Board needs to give Hunter Mill decision more than a passing glance
Thousands of Fairfax County residents likely aren’t aware of it yet, but an item on the Board of Supervisors’ Sept. 10 agenda will play a significant role in their future commutes.
At the center of a long simmering debate sits Oakcrest, a private, McLean-based secondary school that’s seeking to build a new 22.7-acre campus at the intersection at Hunter Mill and Crowell roads in Vienna.
Oakcrest officials secured zoning approval for the school back in March of 2010, but two recent changes to their original proposal have angered many in the surrounding community. One involves replacing a long-agreed-to roundabout at the heavily traveled intersection with a three-way stop light. School officials say their attempts to secure right-of-way from adjacent property owners were unsuccessful, severely hampering the prospect of a roundabout.
Another point of contention involves the school’s decision to relocate a long-planned entrance on Hunter Mill Road to Crowell Road, a move detractors say place it — and many inexperienced 16- and 17-year-old drivers —far too close to a blind turn on Crowell.
Despite those concerns, and a handful of others, the Fairfax County Planning Commission on July 31 approved Oakcrest’s proposal for a traffic light and new entrance.
The hope here is that the Board of Supervisors actually dig into this application and don’t simply rubber-stamp last month’s decision.
For thousands of drivers in western Fairfax and eastern Loudoun, Hunter Mill Road has evolved into an intra-county connector of sorts. For some, it serves as the most direct route to the Dulles Toll Road from parts of Herndon, Great Falls and Sterling. For others, it’s a way to avoid traffic-choked Leesburg Pike or Va. 123 on trips to Fairfax City or Oakton.
Whatever the reason, the once-sleepy road now ranks among the most heavily traveled arteries in Fairfax County. That’s most evident during the morning and evening rush hour, when it can take drivers 15-20 minutes to navigate the intersection. Part of the problem can be traced to the four stoplights that currently sit on a half-mile stretch of Hunter Mill between Sunrise Valley Drive and Sunset Hills. Placing a fifth stoplight 100 yards up the road at Crowell would only exacerbate a terrible situation.
While we understand a property owner’s aversion to giving up a corner of their land under virtually any circumstance, this appears to be a textbook case for eminent domain laws. Regardless of your measuring stick — speed, safety, or aesthetics — the benefits of going with a roundabout instead of a traffic signal appear to be clear.
Start with speed. According to a recent study at Kansas State University, roundabouts actually move traffic through an intersection more quickly, and with less congestion on approaching roads. They also promote a continuous flow of traffic. Unlike intersections with traffic signals, drivers don’t have to wait for a green light at a roundabout to get through the intersection. Traffic is not required to stop — only yield — so the intersection can handle more traffic in the same amount of time. At a choke-point like Hunter Mill and Crowell, that would likely be the difference between 30 cars getting through the intersection per minute to 15 or 20.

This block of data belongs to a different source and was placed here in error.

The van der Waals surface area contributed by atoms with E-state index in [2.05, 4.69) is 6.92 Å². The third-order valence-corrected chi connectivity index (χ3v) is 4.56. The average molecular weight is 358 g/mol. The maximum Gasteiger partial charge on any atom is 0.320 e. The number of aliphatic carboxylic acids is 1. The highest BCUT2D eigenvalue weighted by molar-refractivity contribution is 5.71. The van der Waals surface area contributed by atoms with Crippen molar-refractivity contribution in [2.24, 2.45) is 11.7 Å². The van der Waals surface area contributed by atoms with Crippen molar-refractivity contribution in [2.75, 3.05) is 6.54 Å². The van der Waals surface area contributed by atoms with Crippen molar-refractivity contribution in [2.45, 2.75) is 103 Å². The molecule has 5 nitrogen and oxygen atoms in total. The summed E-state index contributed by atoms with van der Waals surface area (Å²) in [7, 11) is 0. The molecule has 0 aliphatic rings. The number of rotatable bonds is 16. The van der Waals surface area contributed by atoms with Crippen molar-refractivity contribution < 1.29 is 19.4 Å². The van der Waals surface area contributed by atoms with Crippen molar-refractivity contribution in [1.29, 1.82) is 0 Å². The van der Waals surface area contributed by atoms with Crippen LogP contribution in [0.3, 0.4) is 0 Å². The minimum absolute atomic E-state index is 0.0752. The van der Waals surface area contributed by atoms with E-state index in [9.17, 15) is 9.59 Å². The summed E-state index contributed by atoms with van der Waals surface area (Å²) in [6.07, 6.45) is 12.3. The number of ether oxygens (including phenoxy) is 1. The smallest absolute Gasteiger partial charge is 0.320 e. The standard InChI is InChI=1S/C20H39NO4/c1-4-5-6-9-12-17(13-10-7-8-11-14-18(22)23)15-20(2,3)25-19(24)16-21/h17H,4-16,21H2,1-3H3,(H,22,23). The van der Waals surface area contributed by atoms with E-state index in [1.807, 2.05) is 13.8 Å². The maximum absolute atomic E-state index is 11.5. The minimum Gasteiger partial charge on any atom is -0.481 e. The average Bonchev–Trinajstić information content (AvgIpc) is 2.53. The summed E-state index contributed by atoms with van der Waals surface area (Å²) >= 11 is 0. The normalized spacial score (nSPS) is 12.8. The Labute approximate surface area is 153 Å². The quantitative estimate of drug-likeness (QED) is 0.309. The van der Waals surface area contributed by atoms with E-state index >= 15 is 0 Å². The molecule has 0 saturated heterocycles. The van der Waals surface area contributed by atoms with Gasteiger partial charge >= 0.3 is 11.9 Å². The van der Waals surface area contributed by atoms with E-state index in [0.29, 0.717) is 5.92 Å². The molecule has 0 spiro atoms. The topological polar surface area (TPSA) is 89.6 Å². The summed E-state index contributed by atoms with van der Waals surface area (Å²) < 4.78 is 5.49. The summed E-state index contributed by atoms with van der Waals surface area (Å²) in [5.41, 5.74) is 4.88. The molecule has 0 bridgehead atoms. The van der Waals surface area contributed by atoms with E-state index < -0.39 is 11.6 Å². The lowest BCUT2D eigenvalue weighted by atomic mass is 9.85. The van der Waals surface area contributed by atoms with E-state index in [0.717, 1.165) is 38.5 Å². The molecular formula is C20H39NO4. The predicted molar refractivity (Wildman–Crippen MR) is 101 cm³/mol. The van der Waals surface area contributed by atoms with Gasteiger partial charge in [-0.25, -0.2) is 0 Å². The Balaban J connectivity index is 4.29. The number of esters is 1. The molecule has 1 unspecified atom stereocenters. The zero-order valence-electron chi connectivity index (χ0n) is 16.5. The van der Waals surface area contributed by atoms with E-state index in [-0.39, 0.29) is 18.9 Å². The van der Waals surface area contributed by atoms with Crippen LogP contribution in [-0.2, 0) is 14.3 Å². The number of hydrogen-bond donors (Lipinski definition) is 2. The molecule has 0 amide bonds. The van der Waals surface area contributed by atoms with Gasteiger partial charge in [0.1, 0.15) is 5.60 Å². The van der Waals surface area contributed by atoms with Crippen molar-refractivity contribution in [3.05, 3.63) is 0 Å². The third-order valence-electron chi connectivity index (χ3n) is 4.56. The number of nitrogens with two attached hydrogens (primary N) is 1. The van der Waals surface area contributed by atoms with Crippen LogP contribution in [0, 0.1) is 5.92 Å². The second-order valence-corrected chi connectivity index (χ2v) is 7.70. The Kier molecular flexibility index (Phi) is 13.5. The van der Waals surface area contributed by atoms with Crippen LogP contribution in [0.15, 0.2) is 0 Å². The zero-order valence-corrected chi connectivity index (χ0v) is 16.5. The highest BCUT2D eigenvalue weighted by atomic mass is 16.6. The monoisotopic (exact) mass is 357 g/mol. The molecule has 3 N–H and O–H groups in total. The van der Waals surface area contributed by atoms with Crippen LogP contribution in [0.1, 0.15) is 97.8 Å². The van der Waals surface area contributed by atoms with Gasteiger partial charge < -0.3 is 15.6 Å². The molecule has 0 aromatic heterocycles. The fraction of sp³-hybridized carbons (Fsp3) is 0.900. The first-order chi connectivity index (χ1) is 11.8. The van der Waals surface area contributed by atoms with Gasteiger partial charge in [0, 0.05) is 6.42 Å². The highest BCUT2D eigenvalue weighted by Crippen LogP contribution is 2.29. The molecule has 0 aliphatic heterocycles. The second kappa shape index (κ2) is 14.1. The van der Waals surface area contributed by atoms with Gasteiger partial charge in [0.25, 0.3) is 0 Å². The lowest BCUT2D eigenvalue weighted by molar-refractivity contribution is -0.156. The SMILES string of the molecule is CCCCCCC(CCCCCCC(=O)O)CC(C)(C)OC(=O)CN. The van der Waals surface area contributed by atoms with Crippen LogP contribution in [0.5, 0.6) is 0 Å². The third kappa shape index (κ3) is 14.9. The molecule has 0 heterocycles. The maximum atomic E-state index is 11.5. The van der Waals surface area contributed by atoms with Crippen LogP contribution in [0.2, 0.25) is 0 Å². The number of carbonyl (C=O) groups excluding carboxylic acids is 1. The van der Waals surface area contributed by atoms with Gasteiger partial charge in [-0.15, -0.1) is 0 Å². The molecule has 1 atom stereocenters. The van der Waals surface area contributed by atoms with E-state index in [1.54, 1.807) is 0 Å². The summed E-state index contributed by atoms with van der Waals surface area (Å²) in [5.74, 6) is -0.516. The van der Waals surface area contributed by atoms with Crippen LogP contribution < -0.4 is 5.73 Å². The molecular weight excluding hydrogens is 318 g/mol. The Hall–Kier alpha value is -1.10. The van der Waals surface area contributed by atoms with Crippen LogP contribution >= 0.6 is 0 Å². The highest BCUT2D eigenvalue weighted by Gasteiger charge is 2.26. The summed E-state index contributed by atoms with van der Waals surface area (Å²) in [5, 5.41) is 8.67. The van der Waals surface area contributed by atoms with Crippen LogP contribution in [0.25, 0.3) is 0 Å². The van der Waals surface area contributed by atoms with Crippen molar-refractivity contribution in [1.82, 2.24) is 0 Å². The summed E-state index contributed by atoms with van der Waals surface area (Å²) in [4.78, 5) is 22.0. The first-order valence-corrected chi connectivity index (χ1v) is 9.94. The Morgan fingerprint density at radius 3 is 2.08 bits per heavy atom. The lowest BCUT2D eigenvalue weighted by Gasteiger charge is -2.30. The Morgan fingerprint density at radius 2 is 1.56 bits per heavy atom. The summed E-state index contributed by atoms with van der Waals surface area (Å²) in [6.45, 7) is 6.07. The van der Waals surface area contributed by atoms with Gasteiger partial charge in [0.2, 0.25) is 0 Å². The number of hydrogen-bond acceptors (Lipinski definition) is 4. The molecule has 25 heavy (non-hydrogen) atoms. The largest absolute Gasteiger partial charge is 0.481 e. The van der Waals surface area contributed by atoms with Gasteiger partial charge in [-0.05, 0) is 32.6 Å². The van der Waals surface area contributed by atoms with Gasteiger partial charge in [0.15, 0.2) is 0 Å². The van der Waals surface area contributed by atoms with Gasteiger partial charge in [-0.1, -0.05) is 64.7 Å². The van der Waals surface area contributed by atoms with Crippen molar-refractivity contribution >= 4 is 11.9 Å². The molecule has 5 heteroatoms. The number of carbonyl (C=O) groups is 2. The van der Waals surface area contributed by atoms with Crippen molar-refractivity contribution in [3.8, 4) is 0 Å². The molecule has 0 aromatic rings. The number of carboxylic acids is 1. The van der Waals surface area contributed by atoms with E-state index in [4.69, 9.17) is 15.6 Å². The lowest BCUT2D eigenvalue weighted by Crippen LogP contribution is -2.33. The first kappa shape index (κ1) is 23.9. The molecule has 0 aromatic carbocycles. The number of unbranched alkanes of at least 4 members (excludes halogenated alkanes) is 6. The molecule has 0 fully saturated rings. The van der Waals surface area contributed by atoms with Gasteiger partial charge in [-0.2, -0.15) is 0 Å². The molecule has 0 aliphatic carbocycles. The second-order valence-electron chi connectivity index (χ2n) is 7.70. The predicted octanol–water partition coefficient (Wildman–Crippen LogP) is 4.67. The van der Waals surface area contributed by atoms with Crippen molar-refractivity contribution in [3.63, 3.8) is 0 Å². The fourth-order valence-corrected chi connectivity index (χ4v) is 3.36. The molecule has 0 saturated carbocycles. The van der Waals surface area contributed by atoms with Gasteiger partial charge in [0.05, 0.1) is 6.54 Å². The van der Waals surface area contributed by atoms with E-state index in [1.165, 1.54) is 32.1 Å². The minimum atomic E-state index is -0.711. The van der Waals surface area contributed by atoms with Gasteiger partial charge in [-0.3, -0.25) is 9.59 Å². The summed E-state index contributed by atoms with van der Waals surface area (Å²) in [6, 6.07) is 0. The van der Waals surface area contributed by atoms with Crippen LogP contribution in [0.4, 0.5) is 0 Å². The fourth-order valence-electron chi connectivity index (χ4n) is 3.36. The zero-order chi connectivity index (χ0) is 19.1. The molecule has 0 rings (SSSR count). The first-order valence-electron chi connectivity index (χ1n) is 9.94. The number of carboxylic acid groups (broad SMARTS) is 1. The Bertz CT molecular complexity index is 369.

Safety also benefits. Studies of U.S. intersections converted from traffic signals or stop signs to roundabouts have found reductions in injury crashes of 72-80 percent and reductions in all crashes by 35-47 percent.
Relocating the school’s entry point from Hunter Mill to Crowell should also raise a few red flags. Nobody disputes the fact that the switch will result in greater traffic volume along Crowell, which links Hunter Mill to Beulah Road. Even more troubling than the additional cars is the fact that the entrance is expected to sit 15 or 20 yards from the end of a sharp turn. For an inexperienced 16-year-old driver making a left turn out of the school — or a driver rolling north on Crowell Road — that limited line of sight could prove disastrous.
We understand that our county officials deal with hundreds of complex land-use decisions every year. Each of them present a unique set of challenges, and this one is no different.
That said, it’s also worth noting that whatever decision Fairfax County’s Board of Supervisors reaches next month will impact tens of thousands of Fairfax residents for decades.
Before ordering traffic lights and leasing bulldozers, officials at Oakcrest would be wise to engage in an earnest discussion with any property owner who currently opposes the roundabout project. Tougher projects than this one have succeeded through compromise and finding a comfortable middle ground.
Hundreds of hours went into crafting Oakcrest’s original plan, one that was widely supported by the Hunter Mill community, county officials and even the school’s attorney.
To tear all of that work up late in the fourth quarter and replace it with a rushed, shaky alternative is extremely short-sighted.
It also sets an awful precedent going forward.